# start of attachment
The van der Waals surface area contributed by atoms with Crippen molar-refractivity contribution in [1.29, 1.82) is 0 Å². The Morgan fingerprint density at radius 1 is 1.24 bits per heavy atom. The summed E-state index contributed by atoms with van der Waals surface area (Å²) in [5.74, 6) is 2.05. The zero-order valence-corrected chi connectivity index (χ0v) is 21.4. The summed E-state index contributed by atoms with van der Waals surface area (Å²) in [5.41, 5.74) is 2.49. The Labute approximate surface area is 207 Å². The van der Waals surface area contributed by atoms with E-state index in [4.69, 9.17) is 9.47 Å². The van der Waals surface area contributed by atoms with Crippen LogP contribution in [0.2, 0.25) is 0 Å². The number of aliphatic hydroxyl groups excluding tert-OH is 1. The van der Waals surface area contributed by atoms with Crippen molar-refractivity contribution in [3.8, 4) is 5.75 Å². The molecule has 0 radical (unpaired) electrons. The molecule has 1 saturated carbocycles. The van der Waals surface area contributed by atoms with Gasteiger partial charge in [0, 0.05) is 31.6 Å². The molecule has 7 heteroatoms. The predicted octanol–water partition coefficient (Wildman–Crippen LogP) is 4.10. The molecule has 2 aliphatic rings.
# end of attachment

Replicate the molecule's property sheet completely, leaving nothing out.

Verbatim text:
The van der Waals surface area contributed by atoms with Crippen molar-refractivity contribution in [1.29, 1.82) is 0 Å². The Morgan fingerprint density at radius 1 is 1.24 bits per heavy atom. The summed E-state index contributed by atoms with van der Waals surface area (Å²) in [5.74, 6) is 2.05. The zero-order valence-corrected chi connectivity index (χ0v) is 21.4. The summed E-state index contributed by atoms with van der Waals surface area (Å²) in [5.41, 5.74) is 2.49. The Labute approximate surface area is 207 Å². The van der Waals surface area contributed by atoms with E-state index in [4.69, 9.17) is 9.47 Å². The van der Waals surface area contributed by atoms with Crippen LogP contribution in [0.2, 0.25) is 0 Å². The number of aliphatic hydroxyl groups excluding tert-OH is 1. The van der Waals surface area contributed by atoms with Crippen molar-refractivity contribution in [3.8, 4) is 5.75 Å². The molecule has 0 radical (unpaired) electrons. The molecule has 1 saturated carbocycles. The van der Waals surface area contributed by atoms with Gasteiger partial charge in [0, 0.05) is 31.6 Å². The molecule has 7 heteroatoms. The predicted octanol–water partition coefficient (Wildman–Crippen LogP) is 4.10. The molecule has 2 aliphatic rings.